Bank short-sellers deserve an apology Saturday, February 28, 2009
When UK bank shares began their torrid falls in October 2008, the baying hounds were calling for the heads of short sellers who had unjustly brought "strong and viable" banks to the brink of a collapse of confidence.
Yet as the details of the financial results emerged this week, with huge write-downs, the press coverage ironically seemed to chime with the views held by short sellers at the time - the bank balance sheets were stuffed with toxic debt. The only difference was the timing of their comprehension - short sellers realised long before and saw that it was not reflected in the over-inflated share price.
One might now justifiably argue that those who called the share price falls unwarranted were either incompetent or self-serving in attempting to maintain a bubble. As was often mentioned, market manipulation and trying to create a false market is illegal, but the guilty parties were those insisting higher prices were warranted and demanding measures to prevent price falls. Sadly, no prosecutions will occur.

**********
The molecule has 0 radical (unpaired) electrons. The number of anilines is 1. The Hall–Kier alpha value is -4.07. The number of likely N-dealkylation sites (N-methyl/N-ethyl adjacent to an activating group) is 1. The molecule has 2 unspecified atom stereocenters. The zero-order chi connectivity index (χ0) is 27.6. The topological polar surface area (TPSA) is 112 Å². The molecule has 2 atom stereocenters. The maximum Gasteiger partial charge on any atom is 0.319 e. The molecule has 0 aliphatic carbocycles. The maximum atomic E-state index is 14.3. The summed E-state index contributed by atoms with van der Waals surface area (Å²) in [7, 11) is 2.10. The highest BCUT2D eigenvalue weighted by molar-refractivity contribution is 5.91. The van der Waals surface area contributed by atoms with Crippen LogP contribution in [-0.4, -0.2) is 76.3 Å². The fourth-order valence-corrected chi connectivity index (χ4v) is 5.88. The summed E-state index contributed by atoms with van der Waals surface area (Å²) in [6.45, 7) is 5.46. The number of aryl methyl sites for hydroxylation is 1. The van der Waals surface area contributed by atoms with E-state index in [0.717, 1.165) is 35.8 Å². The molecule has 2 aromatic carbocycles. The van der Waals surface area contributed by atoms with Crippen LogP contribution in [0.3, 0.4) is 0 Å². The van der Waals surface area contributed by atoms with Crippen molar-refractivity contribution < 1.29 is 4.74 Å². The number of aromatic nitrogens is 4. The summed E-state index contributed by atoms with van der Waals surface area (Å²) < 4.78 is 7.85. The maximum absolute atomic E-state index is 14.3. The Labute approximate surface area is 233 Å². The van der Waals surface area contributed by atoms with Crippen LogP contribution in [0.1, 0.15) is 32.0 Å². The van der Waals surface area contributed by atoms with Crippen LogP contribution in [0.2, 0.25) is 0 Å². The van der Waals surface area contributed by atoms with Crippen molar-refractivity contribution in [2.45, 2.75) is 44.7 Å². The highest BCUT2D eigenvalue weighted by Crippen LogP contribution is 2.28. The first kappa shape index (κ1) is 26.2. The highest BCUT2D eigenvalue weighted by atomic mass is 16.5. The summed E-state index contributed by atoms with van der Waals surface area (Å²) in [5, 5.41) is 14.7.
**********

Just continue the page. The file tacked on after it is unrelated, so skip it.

This episode has re-enforced the importance of short selling. These investors put money behind the conviction that things aren't as great as some would have us believe. In doing so, they stand to lose a fortune if they are wrong, profiting only when hubris is dispelled and reality is restored. Unfortunately, it's only in the case of the Emperor's clothes that we admire the person that pricks the illusion.
- At 9:52 AM, Roy Zimmerhansl said...
Hi John, I've linked to this post in my blog today. http://www.stocklendingtoday.com/my_weblog/2009/03/i-have-been-intending-to-include-this-cnbc-video-for-a-few-days-now-its-from-jim-cramer-if-you-dont-know-him-how-can-i-des.html
- At 4:39 AM, Baltimore Investment Manager said...
I like your comparison to the Emperor's clothes, and I think it's a shame that it takes something like this to really drive the point home on short-selling.